November 01, 2012 - 12:00 PM
I attended the Gartner ITxpo in Orlando last week. It was billed as the world’s most important gathering of CIO’s. At the event, I attended the roll-out of the latest Magic Quadrant for ECM. Generally, the positioning in the Leader’s Quadrant had not changed in the last two years. IBM, Oracle and Microsoft are still neck and neck for the lead, with EMC, Open Text and Hyland Software among the Leaders but clearly trailing the big three. In the briefing, the Gartner analyst asked, “How many people are using SharePoint?” My estimate is that 80% of the people raised their hands. The Gartner analyst said that 75% of the ECM questions from Gartner clients involve SharePoint.
I visited the vendor exhibit area. The Microsoft booth was entirely focused on Windows 8 and the Surface, although all of the tablets I saw were from Microsoft partners. This was reasonable as it was Microsoft’s Windows 8 Launch week. There were a couple of SharePoint implementation/services partners there and several vendors who make significant claims that they embrace and extend SharePoint to enable records management or work flow or archival.
What was not discussed by any vendors or Gartner was whether SharePoint, either 2010 or 2013, either in Office 365 or on premise was enough for enterprise ECM or RM. If not, is it enough for some organizations, and which ones are they? What about the add-ons from the SharePoint ecosystem? Do these bridge the gap and enable SharePoint as an Enterprise ECM solution? These were the questions that I thought were on the minds of the overflowing audience in the Magic Quadrant for ECM briefing. Gartner has too many vendor clients who depend on the message from Gartner analysts to prospects that SharePoint, even with its vast ecosystem of partners, isn’t good enough as a solo repository for enterprise ECM to directly answer this question. So, their answer is a cagey, “it depends”. We had several deals in 2012 that we thought went away from SharePoint for ECM because Gartner recommended vendors X or Y. Gartner represented that SharePoint was not enough for Accounts Payable ECM or Enterprise Records Management or another use case. This implies that a better answer than SharePoint is a separate repository based on monolithic ECM suites that can be integrated with custom code or simple connectors. What we have seen is that these solutions frequently aren't as cost effective, efficient or as well liked by users as Microsoft ISV solutions built on SharePoint.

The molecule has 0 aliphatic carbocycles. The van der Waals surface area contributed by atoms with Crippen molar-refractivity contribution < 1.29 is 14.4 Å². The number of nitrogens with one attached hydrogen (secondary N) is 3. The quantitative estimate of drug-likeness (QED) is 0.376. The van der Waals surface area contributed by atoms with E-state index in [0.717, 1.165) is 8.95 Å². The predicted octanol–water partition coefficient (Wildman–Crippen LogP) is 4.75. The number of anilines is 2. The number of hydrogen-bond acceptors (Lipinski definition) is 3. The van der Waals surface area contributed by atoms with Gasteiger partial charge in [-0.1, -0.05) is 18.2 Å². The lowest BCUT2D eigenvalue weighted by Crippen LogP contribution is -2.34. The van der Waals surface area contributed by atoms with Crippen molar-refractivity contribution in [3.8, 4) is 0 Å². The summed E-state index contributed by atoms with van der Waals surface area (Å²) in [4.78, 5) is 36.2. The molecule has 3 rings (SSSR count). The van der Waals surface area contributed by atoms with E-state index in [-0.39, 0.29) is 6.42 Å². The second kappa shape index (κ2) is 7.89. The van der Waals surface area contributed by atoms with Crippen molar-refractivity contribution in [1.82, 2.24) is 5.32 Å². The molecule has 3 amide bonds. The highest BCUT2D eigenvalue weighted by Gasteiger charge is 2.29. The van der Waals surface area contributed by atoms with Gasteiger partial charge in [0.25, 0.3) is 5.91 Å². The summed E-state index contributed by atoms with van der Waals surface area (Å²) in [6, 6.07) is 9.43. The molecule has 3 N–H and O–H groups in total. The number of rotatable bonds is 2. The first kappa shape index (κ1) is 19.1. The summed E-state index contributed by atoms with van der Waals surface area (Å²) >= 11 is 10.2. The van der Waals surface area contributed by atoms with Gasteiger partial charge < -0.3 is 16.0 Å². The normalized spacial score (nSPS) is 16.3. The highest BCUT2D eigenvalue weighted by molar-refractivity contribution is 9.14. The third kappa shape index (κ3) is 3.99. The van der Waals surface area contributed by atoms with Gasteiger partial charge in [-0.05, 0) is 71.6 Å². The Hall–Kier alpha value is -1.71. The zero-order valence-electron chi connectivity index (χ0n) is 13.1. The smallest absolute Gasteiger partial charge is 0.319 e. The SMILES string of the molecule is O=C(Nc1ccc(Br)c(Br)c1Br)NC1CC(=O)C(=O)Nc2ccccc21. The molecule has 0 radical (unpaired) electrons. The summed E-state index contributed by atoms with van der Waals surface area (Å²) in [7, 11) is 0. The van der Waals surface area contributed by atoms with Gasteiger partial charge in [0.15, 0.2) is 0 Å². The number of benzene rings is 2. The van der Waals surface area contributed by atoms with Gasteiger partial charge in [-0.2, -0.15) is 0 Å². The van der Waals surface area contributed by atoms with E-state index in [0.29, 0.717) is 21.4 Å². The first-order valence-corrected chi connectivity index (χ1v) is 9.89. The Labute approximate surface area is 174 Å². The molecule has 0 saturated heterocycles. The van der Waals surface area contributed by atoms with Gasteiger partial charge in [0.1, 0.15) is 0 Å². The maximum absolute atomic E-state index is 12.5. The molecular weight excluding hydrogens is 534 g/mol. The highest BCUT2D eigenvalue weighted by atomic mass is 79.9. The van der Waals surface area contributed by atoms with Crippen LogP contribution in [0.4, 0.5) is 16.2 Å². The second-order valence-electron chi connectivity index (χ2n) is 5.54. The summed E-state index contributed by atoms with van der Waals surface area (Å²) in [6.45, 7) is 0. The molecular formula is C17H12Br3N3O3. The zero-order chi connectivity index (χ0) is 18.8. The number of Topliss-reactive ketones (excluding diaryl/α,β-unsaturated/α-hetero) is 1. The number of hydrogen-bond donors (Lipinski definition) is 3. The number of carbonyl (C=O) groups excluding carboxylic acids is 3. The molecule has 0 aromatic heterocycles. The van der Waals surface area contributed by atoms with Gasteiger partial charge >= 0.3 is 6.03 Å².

In 2012, we saw several Fortune 200 companies switch from legacy ECM Suites to SharePoint, with more planning for the migration in 2013. The SharePoint ecosystem is replacing the ECM Suites with best of breed components to extend SharePoint for work flow, or capture, or records management, or report management in many organizations. The SharePoint ecosystem isn’t for everyone, and certainly doesn’t have the “one throat to choke” mindset that the ECM Suite vendors built their suite businesses around, but we have seen that it works and scales to the enterprise cost effectively. A modern assessment of ECM and RM solutions should include the analysis of Microsoft ISVs that make up the SharePoint ecosystem. I would really like to see an analysis that includes this ecosystem instead of an update on the ECM ecosystem from the early 2000’s as it continues to exist today. I believe this would better reflect the ECM choices that large organizations are making.
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